Egypt’s law on the construction of churches sparks ire
The construction of churches has for years been a major reason for clashes between Muslims and Christians in Egypt
The construction of churches has for years been a major reason for clashes between Muslims and Christians in Egypt, especially in the south. A rumor that a new church will be constructed in some village with a considerable Christian population is enough to ignite a conflict that in most cases turns bloody. The complicated procedure of obtaining a permit to build a church also drives some Christians to turn their own houses into prayer areas, another cause of sectarian clashes. Added to that is the fact that restrictions imposed on the construction of churches date back to the Ottoman rule of Egypt and that modifications of the law have not proven to make things any easier for Egyptian Christians. The recent eruption of sectarian violence in Upper Egypt underlined the necessity of expediting the issuance of the new law on the construction and restoration of churches. Yet as promising as the steps taken toward that end might seem, disagreements over the law forebode further complications, more stalling, and possibly arriving at a dead end.
Coptic activist and director of the Egyptian Organization for Human Rights Naguib Gobreil objected to a number of articles in the new law, the foremost of which is linking the construction of new churches to the number of Christian residents in the area where the church is to be constructed. “There are no accurate statistics of the number of Christians in Egypt in general, so this article will deprive many Christians of having a house of worship in their village or town,” he said in an interview. Gobreil argued that the law did not define the shape and structure of a church in details. “There is no mention of the fact that a church has to have a cross on top or that domes are part of the building,” he explained. “This means that upon the construction of a new church, there might be objections to building a dome or placing crosses on top.” Gobreil also had reservations regarding the procedure of obtaining a construction permit which involves security approval. “Seeking a security approval has particularly been one of the main reasons for obstructing the construction of churches,” he said, in reference to security concerns over the eruption of violent clashes when a new church is built.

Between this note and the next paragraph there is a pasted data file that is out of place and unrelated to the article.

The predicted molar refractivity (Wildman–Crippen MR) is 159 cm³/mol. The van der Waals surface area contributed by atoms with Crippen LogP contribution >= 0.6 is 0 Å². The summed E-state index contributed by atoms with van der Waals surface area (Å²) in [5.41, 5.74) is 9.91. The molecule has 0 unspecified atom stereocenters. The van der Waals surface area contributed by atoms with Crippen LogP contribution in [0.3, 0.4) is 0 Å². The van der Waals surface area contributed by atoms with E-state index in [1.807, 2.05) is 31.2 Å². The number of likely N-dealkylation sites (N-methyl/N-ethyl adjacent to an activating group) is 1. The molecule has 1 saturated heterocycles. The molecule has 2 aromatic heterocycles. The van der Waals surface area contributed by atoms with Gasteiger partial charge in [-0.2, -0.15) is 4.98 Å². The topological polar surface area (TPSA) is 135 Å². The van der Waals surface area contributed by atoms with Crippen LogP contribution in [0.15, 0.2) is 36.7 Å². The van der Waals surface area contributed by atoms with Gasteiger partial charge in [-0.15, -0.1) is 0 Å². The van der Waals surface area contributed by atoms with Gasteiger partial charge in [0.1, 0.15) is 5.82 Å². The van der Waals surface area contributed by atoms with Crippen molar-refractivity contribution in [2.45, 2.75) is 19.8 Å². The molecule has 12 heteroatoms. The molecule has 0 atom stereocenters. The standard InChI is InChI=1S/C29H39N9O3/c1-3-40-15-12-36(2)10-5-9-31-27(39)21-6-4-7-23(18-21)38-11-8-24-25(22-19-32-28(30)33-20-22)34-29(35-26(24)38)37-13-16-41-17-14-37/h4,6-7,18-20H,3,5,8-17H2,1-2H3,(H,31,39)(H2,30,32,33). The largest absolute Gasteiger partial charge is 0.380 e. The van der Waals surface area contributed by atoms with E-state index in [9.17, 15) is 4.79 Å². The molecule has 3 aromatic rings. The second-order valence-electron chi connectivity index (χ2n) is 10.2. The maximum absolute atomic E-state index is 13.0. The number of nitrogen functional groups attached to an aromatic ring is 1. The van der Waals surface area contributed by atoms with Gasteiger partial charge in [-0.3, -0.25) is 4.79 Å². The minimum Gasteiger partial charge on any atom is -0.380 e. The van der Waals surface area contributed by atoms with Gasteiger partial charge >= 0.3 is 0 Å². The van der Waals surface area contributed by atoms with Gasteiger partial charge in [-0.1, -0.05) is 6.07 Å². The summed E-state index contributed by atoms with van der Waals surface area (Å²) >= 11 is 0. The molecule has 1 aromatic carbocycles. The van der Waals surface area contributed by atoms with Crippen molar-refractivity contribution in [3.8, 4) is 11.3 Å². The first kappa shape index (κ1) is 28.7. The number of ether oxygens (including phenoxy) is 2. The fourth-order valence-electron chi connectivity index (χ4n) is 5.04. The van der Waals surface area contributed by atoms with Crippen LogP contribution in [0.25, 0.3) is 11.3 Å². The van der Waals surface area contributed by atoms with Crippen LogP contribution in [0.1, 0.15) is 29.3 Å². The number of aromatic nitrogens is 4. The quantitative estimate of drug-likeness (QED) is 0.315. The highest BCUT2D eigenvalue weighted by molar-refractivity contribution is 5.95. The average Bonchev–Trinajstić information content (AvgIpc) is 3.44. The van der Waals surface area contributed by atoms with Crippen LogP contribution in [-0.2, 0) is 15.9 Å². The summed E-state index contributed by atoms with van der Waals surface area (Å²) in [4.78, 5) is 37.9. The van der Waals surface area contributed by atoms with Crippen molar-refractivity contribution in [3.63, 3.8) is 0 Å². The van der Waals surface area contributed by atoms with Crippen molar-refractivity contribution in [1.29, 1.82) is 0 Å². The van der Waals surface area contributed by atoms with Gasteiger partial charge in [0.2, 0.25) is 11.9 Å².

Bishop Yohanna Qalta, vice patriarch of the Egyptian Catholic Church, called the law “absurd” since it only concerns churches. “There isn’t a country in the world where a law is about a specific house of worship. The construction of houses of worship is treated everywhere like other buildings, whether schools or hospitals or any kind of organization,” he said in an interview. Qalta also argued that the law gives the impression that those churches are built for a foreign community not for Egyptians. “The very existence of such a law implies that Christians are an intruding group that needs special laws. This is a discriminatory law that takes us back to the Middle Ages. We should have laws that apply to all Egyptians regardless of their religion.” Qalta rejected earlier proposals at issuing a unified law for all houses of worship that would include both mosques and churches. Like Gobreil, Qalta refused linking the construction of churches with the number of Christians, but for a different reason. “What if there is a village that has only two Christian families? Don’t they want to pray too? Even if one family!”